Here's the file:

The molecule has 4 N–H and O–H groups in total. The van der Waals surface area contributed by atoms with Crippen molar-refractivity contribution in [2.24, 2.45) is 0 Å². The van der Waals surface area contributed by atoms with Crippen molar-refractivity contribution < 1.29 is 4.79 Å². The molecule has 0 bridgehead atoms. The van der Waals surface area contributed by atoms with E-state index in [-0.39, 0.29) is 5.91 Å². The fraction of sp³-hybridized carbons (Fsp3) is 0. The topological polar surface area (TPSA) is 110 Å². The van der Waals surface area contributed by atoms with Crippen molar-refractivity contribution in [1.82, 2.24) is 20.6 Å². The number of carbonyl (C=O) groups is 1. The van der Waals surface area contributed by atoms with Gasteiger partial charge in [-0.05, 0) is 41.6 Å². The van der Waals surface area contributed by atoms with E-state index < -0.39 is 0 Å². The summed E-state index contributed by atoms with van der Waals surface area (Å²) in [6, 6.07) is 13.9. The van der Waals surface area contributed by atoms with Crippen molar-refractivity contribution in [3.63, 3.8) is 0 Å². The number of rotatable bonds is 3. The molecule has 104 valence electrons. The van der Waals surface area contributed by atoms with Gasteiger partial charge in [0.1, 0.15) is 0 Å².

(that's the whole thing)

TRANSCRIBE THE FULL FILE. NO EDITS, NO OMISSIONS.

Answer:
The molecule has 4 N–H and O–H groups in total. The van der Waals surface area contributed by atoms with Crippen molar-refractivity contribution in [2.24, 2.45) is 0 Å². The van der Waals surface area contributed by atoms with Crippen molar-refractivity contribution < 1.29 is 4.79 Å². The molecule has 0 bridgehead atoms. The van der Waals surface area contributed by atoms with E-state index in [-0.39, 0.29) is 5.91 Å². The fraction of sp³-hybridized carbons (Fsp3) is 0. The topological polar surface area (TPSA) is 110 Å². The van der Waals surface area contributed by atoms with Crippen molar-refractivity contribution in [1.82, 2.24) is 20.6 Å². The number of carbonyl (C=O) groups is 1. The van der Waals surface area contributed by atoms with Gasteiger partial charge in [-0.05, 0) is 41.6 Å². The van der Waals surface area contributed by atoms with E-state index < -0.39 is 0 Å². The summed E-state index contributed by atoms with van der Waals surface area (Å²) in [6, 6.07) is 13.9. The van der Waals surface area contributed by atoms with Crippen molar-refractivity contribution in [3.63, 3.8) is 0 Å². The number of rotatable bonds is 3. The molecule has 104 valence electrons. The van der Waals surface area contributed by atoms with Gasteiger partial charge in [0.1, 0.15) is 0 Å².